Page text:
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73.334 (BF2123)

Small Square-spot   

Diarsia rubi
Adult: 2
Resident. Common. UK BAP Priority Species.


Care required to separate from Ingrailed Clay, which is more marbled on the forewing. The pinkish-brown forewing is banded but variable from light to dark, with a variable reddish-brown or dark brown clouding.

Recording Method.

Attracted to light, also comes to sugar and flowers.

Life cycle

Two overlapping generations. Overwinters as a larva during September to April, and again, June and July, close to the ground. It hides by day and feeds at night, with pupation taking place underground.

Larval foodplants

Foxglove, Dandelions and docks.


Mainly damp woodland and marshy areas, gardens, and virtually anywhere.


Gordon (1913) had stated it to be generally distributed in Wigtownshire, sometimes common. He had found that it came to sugar in the woods around Corsemalzie, that it came to light, and on ragwort at Glenluce golf course on 26th July 1905. Earliest date was 27th June 1899.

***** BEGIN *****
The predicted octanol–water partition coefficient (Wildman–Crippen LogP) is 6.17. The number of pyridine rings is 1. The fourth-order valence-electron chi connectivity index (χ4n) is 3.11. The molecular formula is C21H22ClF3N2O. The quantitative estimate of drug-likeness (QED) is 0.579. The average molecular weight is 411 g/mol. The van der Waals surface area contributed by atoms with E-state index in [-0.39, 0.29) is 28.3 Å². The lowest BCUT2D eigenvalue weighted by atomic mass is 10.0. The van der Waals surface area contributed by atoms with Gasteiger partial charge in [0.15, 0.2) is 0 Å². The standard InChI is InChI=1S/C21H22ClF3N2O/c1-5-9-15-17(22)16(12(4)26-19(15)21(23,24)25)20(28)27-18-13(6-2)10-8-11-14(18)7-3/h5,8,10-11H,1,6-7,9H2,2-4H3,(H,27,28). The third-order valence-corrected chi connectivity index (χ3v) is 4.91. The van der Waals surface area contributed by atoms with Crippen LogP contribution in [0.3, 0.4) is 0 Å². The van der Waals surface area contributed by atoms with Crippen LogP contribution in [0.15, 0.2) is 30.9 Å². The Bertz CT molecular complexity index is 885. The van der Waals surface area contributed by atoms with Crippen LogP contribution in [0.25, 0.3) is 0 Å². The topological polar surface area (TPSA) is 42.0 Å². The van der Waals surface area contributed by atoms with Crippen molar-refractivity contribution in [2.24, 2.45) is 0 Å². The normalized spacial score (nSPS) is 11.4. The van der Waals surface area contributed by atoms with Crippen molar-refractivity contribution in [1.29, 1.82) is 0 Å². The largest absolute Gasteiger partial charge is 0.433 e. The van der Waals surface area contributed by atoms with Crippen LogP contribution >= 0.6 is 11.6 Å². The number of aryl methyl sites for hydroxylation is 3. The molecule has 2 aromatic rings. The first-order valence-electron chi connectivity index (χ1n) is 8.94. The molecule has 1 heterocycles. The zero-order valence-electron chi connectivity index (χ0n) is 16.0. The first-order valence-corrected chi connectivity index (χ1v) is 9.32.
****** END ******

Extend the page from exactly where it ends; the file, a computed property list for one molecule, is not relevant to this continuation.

William Evans received specimens from Mowat, the Killantringan lighthouse keeper during 1915 to aid his insect migration studies.

Sir Arthur Duncan (1909-84) during his lifetime had found it at Tynron and Castlehill, Dumfries (all VC72).

E. C. Pelham-Clinton during the mid 1960s found it at Palnackie, Rockcliffe, Kirkbean and Caulkerbush (VC73).

During 1974-93 all seven Rothamsted stations provided over four hundred records, proving it to be widespread.

From 1992 to 2010 there were 550 records, with a good number from the regular trapped sites at Kirkton, Cally Woods, Mersehead RSPB, Kircudbright, Durisdeer and Old Torr, with the rest from widely scattered sites across the region.

2783 record(s) from 74 hectad(s) in D&G

VC74 VC73 VC72
Last recorded 2022 2022 2022

 UK Moths website - further information on species (with photos)

 East Scotland Butterfly Conservation website - national distribution maps and phenology

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